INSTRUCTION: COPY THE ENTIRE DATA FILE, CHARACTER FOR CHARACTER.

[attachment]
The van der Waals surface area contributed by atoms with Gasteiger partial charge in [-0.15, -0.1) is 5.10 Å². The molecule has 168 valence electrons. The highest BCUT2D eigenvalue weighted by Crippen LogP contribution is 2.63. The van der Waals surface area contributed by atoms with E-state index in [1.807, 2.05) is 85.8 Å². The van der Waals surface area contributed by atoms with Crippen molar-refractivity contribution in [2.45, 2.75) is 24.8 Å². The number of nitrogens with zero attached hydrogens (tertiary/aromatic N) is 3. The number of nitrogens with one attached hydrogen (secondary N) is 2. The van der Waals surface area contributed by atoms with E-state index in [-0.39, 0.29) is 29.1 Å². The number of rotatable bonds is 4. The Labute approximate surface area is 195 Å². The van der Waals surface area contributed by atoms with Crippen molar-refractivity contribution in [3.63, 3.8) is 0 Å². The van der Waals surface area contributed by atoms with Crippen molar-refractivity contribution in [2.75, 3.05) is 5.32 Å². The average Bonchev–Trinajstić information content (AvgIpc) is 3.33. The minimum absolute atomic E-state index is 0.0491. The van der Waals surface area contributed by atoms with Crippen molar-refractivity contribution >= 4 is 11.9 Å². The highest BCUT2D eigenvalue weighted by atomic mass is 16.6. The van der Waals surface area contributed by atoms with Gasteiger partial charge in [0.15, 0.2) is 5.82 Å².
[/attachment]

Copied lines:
The van der Waals surface area contributed by atoms with Gasteiger partial charge in [-0.15, -0.1) is 5.10 Å². The molecule has 168 valence electrons. The highest BCUT2D eigenvalue weighted by Crippen LogP contribution is 2.63. The van der Waals surface area contributed by atoms with E-state index in [1.807, 2.05) is 85.8 Å². The van der Waals surface area contributed by atoms with Crippen molar-refractivity contribution in [2.45, 2.75) is 24.8 Å². The number of nitrogens with zero attached hydrogens (tertiary/aromatic N) is 3. The number of nitrogens with one attached hydrogen (secondary N) is 2. The van der Waals surface area contributed by atoms with E-state index in [-0.39, 0.29) is 29.1 Å². The number of rotatable bonds is 4. The Labute approximate surface area is 195 Å². The van der Waals surface area contributed by atoms with Crippen molar-refractivity contribution in [3.63, 3.8) is 0 Å². The van der Waals surface area contributed by atoms with Crippen molar-refractivity contribution in [2.75, 3.05) is 5.32 Å². The average Bonchev–Trinajstić information content (AvgIpc) is 3.33. The minimum absolute atomic E-state index is 0.0491. The van der Waals surface area contributed by atoms with Crippen molar-refractivity contribution >= 4 is 11.9 Å². The highest BCUT2D eigenvalue weighted by atomic mass is 16.6. The van der Waals surface area contributed by atoms with Gasteiger partial charge in [0.15, 0.2) is 5.82 Å².